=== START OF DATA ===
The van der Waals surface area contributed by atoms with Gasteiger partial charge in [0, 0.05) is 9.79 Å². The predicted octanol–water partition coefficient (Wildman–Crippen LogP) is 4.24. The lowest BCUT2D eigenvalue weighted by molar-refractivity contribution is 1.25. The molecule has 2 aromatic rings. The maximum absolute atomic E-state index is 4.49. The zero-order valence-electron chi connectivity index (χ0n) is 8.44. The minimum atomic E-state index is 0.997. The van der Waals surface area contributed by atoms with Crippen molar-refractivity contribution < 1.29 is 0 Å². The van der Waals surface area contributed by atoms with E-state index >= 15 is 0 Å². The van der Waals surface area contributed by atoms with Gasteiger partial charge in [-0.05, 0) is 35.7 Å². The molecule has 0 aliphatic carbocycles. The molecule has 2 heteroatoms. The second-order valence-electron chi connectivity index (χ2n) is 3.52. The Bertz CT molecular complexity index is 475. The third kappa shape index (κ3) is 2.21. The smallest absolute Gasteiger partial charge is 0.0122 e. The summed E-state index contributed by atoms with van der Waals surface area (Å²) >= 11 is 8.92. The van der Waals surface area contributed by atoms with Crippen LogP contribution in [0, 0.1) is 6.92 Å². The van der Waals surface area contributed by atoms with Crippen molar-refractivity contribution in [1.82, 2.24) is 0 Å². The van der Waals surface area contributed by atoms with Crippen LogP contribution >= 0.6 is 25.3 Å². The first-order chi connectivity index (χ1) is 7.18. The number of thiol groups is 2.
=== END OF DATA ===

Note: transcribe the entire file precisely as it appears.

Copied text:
The van der Waals surface area contributed by atoms with Gasteiger partial charge in [0, 0.05) is 9.79 Å². The predicted octanol–water partition coefficient (Wildman–Crippen LogP) is 4.24. The lowest BCUT2D eigenvalue weighted by molar-refractivity contribution is 1.25. The molecule has 2 aromatic rings. The maximum absolute atomic E-state index is 4.49. The zero-order valence-electron chi connectivity index (χ0n) is 8.44. The minimum atomic E-state index is 0.997. The van der Waals surface area contributed by atoms with Crippen molar-refractivity contribution < 1.29 is 0 Å². The van der Waals surface area contributed by atoms with E-state index >= 15 is 0 Å². The van der Waals surface area contributed by atoms with Gasteiger partial charge in [-0.05, 0) is 35.7 Å². The molecule has 0 aliphatic carbocycles. The molecule has 2 heteroatoms. The second-order valence-electron chi connectivity index (χ2n) is 3.52. The Bertz CT molecular complexity index is 475. The third kappa shape index (κ3) is 2.21. The smallest absolute Gasteiger partial charge is 0.0122 e. The summed E-state index contributed by atoms with van der Waals surface area (Å²) >= 11 is 8.92. The van der Waals surface area contributed by atoms with Crippen LogP contribution in [0, 0.1) is 6.92 Å². The van der Waals surface area contributed by atoms with Crippen molar-refractivity contribution in [1.82, 2.24) is 0 Å². The van der Waals surface area contributed by atoms with Crippen LogP contribution >= 0.6 is 25.3 Å². The first-order chi connectivity index (χ1) is 7.18. The number of thiol groups is 2.